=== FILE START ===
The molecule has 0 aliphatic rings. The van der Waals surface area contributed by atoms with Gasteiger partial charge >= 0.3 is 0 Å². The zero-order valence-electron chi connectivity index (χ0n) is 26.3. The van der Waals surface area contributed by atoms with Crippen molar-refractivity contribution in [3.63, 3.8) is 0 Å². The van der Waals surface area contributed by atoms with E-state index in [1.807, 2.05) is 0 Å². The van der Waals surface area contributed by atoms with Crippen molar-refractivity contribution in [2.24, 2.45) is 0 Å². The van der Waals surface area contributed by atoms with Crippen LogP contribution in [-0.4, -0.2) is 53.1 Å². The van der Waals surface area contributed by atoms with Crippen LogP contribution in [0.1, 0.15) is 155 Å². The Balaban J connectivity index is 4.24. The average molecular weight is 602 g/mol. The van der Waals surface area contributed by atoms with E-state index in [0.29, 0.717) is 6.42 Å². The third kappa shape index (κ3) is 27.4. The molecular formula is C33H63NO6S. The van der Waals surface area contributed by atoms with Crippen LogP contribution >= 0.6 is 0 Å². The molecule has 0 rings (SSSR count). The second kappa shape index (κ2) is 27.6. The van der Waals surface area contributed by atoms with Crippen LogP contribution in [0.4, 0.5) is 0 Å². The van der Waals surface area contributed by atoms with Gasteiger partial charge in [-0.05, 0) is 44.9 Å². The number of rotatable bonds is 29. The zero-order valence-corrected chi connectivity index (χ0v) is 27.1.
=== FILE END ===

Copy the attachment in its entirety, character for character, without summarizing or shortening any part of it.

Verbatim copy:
The molecule has 0 aliphatic rings. The van der Waals surface area contributed by atoms with Gasteiger partial charge >= 0.3 is 0 Å². The zero-order valence-electron chi connectivity index (χ0n) is 26.3. The van der Waals surface area contributed by atoms with Crippen molar-refractivity contribution in [3.63, 3.8) is 0 Å². The van der Waals surface area contributed by atoms with E-state index in [1.807, 2.05) is 0 Å². The van der Waals surface area contributed by atoms with Crippen molar-refractivity contribution in [2.24, 2.45) is 0 Å². The van der Waals surface area contributed by atoms with Crippen LogP contribution in [-0.4, -0.2) is 53.1 Å². The van der Waals surface area contributed by atoms with Crippen LogP contribution in [0.1, 0.15) is 155 Å². The Balaban J connectivity index is 4.24. The average molecular weight is 602 g/mol. The van der Waals surface area contributed by atoms with E-state index in [0.29, 0.717) is 6.42 Å². The third kappa shape index (κ3) is 27.4. The molecular formula is C33H63NO6S. The van der Waals surface area contributed by atoms with Crippen LogP contribution >= 0.6 is 0 Å². The molecule has 0 rings (SSSR count). The second kappa shape index (κ2) is 27.6. The van der Waals surface area contributed by atoms with Crippen LogP contribution in [0.4, 0.5) is 0 Å². The van der Waals surface area contributed by atoms with Gasteiger partial charge in [-0.05, 0) is 44.9 Å². The number of rotatable bonds is 29. The zero-order valence-corrected chi connectivity index (χ0v) is 27.1.